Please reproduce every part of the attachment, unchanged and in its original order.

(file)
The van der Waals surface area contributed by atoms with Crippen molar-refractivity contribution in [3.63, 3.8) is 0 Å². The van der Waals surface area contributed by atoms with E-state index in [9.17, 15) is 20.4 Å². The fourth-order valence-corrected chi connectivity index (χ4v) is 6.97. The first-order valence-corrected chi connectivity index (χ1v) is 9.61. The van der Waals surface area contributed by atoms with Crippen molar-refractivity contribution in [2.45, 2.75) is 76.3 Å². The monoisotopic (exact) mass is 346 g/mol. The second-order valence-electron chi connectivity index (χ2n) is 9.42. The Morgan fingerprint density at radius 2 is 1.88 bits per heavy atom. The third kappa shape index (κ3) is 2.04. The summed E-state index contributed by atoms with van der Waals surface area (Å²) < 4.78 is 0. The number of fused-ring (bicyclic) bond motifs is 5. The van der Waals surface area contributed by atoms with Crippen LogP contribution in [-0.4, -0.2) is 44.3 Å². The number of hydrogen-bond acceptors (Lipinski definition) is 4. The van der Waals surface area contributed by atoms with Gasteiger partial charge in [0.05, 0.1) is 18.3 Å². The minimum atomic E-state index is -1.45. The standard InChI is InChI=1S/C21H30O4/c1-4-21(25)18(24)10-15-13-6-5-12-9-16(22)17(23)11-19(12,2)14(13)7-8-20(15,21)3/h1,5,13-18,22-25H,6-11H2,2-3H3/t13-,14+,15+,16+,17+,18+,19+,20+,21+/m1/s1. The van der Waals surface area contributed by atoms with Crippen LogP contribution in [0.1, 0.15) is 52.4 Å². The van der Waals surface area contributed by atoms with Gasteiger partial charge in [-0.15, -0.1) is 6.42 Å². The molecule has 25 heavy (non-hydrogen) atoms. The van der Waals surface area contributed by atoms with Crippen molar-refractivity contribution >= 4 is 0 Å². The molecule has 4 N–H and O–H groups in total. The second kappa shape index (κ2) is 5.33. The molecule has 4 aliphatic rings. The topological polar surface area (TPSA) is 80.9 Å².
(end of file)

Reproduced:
The van der Waals surface area contributed by atoms with Crippen molar-refractivity contribution in [3.63, 3.8) is 0 Å². The van der Waals surface area contributed by atoms with E-state index in [9.17, 15) is 20.4 Å². The fourth-order valence-corrected chi connectivity index (χ4v) is 6.97. The first-order valence-corrected chi connectivity index (χ1v) is 9.61. The van der Waals surface area contributed by atoms with Crippen molar-refractivity contribution in [2.45, 2.75) is 76.3 Å². The monoisotopic (exact) mass is 346 g/mol. The second-order valence-electron chi connectivity index (χ2n) is 9.42. The Morgan fingerprint density at radius 2 is 1.88 bits per heavy atom. The third kappa shape index (κ3) is 2.04. The summed E-state index contributed by atoms with van der Waals surface area (Å²) < 4.78 is 0. The number of fused-ring (bicyclic) bond motifs is 5. The van der Waals surface area contributed by atoms with Crippen LogP contribution in [-0.4, -0.2) is 44.3 Å². The number of hydrogen-bond acceptors (Lipinski definition) is 4. The van der Waals surface area contributed by atoms with Gasteiger partial charge in [0.05, 0.1) is 18.3 Å². The minimum atomic E-state index is -1.45. The standard InChI is InChI=1S/C21H30O4/c1-4-21(25)18(24)10-15-13-6-5-12-9-16(22)17(23)11-19(12,2)14(13)7-8-20(15,21)3/h1,5,13-18,22-25H,6-11H2,2-3H3/t13-,14+,15+,16+,17+,18+,19+,20+,21+/m1/s1. The van der Waals surface area contributed by atoms with Crippen LogP contribution in [0.1, 0.15) is 52.4 Å². The van der Waals surface area contributed by atoms with Gasteiger partial charge in [-0.15, -0.1) is 6.42 Å². The molecule has 25 heavy (non-hydrogen) atoms. The van der Waals surface area contributed by atoms with Crippen molar-refractivity contribution >= 4 is 0 Å². The molecule has 4 N–H and O–H groups in total. The second kappa shape index (κ2) is 5.33. The molecule has 4 aliphatic rings. The topological polar surface area (TPSA) is 80.9 Å².